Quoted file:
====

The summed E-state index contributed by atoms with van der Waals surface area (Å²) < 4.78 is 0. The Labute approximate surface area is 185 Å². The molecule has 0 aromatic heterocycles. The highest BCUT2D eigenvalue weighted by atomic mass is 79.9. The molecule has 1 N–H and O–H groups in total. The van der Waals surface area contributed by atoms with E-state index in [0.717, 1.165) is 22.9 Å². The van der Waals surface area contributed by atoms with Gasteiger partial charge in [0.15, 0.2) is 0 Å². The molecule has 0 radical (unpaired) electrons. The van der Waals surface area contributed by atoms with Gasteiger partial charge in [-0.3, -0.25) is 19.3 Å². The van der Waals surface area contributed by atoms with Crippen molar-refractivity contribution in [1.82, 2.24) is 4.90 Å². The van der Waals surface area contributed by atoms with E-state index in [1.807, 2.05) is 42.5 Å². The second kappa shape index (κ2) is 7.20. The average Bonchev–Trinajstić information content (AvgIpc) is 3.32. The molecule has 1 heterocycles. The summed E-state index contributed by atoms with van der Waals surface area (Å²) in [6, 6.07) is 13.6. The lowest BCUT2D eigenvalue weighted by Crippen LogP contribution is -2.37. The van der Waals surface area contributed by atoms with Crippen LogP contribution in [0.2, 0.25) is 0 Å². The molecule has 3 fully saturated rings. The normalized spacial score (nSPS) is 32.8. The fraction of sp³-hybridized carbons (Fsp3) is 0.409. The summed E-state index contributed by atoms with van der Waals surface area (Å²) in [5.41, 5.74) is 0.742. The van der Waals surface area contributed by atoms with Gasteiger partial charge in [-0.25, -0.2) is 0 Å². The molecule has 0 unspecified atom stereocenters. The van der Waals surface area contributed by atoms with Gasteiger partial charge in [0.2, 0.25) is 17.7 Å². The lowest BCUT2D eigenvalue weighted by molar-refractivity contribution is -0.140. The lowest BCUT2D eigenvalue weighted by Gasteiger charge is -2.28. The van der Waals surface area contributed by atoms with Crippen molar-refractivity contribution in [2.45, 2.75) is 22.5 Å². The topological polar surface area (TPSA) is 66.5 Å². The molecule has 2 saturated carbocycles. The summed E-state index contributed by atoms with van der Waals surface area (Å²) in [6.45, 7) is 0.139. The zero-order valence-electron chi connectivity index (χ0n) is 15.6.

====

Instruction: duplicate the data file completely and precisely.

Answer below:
The summed E-state index contributed by atoms with van der Waals surface area (Å²) < 4.78 is 0. The Labute approximate surface area is 185 Å². The molecule has 0 aromatic heterocycles. The highest BCUT2D eigenvalue weighted by atomic mass is 79.9. The molecule has 1 N–H and O–H groups in total. The van der Waals surface area contributed by atoms with E-state index in [0.717, 1.165) is 22.9 Å². The van der Waals surface area contributed by atoms with Gasteiger partial charge in [0.15, 0.2) is 0 Å². The molecule has 0 radical (unpaired) electrons. The van der Waals surface area contributed by atoms with Gasteiger partial charge in [-0.3, -0.25) is 19.3 Å². The van der Waals surface area contributed by atoms with Crippen molar-refractivity contribution in [1.82, 2.24) is 4.90 Å². The van der Waals surface area contributed by atoms with E-state index in [1.807, 2.05) is 42.5 Å². The second kappa shape index (κ2) is 7.20. The average Bonchev–Trinajstić information content (AvgIpc) is 3.32. The molecule has 1 heterocycles. The summed E-state index contributed by atoms with van der Waals surface area (Å²) in [6, 6.07) is 13.6. The lowest BCUT2D eigenvalue weighted by Crippen LogP contribution is -2.37. The van der Waals surface area contributed by atoms with Crippen LogP contribution in [0.2, 0.25) is 0 Å². The molecule has 3 fully saturated rings. The normalized spacial score (nSPS) is 32.8. The fraction of sp³-hybridized carbons (Fsp3) is 0.409. The summed E-state index contributed by atoms with van der Waals surface area (Å²) in [5.41, 5.74) is 0.742. The van der Waals surface area contributed by atoms with Gasteiger partial charge in [-0.25, -0.2) is 0 Å². The molecule has 0 unspecified atom stereocenters. The van der Waals surface area contributed by atoms with Gasteiger partial charge in [0.2, 0.25) is 17.7 Å². The lowest BCUT2D eigenvalue weighted by molar-refractivity contribution is -0.140. The lowest BCUT2D eigenvalue weighted by Gasteiger charge is -2.28. The van der Waals surface area contributed by atoms with Crippen molar-refractivity contribution in [2.45, 2.75) is 22.5 Å². The topological polar surface area (TPSA) is 66.5 Å². The molecule has 2 saturated carbocycles. The summed E-state index contributed by atoms with van der Waals surface area (Å²) in [6.45, 7) is 0.139. The zero-order valence-electron chi connectivity index (χ0n) is 15.6.